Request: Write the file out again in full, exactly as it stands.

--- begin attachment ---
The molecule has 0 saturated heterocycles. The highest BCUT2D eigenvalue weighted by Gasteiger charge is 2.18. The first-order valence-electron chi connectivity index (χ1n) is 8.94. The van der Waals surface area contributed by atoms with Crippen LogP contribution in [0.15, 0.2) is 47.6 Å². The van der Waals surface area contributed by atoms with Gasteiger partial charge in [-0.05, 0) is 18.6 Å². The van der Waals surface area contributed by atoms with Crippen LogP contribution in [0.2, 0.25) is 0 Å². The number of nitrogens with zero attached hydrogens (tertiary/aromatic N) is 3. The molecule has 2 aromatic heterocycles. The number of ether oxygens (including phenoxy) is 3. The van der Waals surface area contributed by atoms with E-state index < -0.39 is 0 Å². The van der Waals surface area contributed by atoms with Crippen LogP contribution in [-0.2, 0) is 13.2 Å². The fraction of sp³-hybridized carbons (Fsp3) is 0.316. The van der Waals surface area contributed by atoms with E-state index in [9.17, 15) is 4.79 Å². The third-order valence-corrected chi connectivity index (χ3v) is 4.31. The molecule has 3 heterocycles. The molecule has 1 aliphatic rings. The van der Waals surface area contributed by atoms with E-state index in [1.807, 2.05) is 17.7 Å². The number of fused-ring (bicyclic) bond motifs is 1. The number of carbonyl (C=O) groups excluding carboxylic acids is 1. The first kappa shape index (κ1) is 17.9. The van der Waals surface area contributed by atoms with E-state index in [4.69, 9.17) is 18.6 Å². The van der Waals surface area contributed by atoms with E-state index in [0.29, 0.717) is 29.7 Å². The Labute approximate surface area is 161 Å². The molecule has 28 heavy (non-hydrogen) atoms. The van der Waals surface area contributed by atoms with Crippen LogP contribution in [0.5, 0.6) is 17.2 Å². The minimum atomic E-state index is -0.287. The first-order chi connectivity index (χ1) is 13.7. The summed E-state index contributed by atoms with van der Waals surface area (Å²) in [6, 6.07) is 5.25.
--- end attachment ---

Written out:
The molecule has 0 saturated heterocycles. The highest BCUT2D eigenvalue weighted by Gasteiger charge is 2.18. The first-order valence-electron chi connectivity index (χ1n) is 8.94. The van der Waals surface area contributed by atoms with Crippen LogP contribution in [0.15, 0.2) is 47.6 Å². The van der Waals surface area contributed by atoms with Gasteiger partial charge in [-0.05, 0) is 18.6 Å². The van der Waals surface area contributed by atoms with Crippen LogP contribution in [0.2, 0.25) is 0 Å². The number of nitrogens with zero attached hydrogens (tertiary/aromatic N) is 3. The molecule has 2 aromatic heterocycles. The number of ether oxygens (including phenoxy) is 3. The van der Waals surface area contributed by atoms with E-state index < -0.39 is 0 Å². The van der Waals surface area contributed by atoms with Crippen LogP contribution in [-0.2, 0) is 13.2 Å². The fraction of sp³-hybridized carbons (Fsp3) is 0.316. The van der Waals surface area contributed by atoms with E-state index in [9.17, 15) is 4.79 Å². The third-order valence-corrected chi connectivity index (χ3v) is 4.31. The molecule has 3 heterocycles. The molecule has 1 aliphatic rings. The van der Waals surface area contributed by atoms with E-state index in [1.807, 2.05) is 17.7 Å². The number of fused-ring (bicyclic) bond motifs is 1. The number of carbonyl (C=O) groups excluding carboxylic acids is 1. The first kappa shape index (κ1) is 17.9. The van der Waals surface area contributed by atoms with E-state index in [4.69, 9.17) is 18.6 Å². The van der Waals surface area contributed by atoms with E-state index in [0.29, 0.717) is 29.7 Å². The Labute approximate surface area is 161 Å². The molecule has 28 heavy (non-hydrogen) atoms. The van der Waals surface area contributed by atoms with Crippen LogP contribution in [0.5, 0.6) is 17.2 Å². The minimum atomic E-state index is -0.287. The first-order chi connectivity index (χ1) is 13.7. The summed E-state index contributed by atoms with van der Waals surface area (Å²) in [6, 6.07) is 5.25.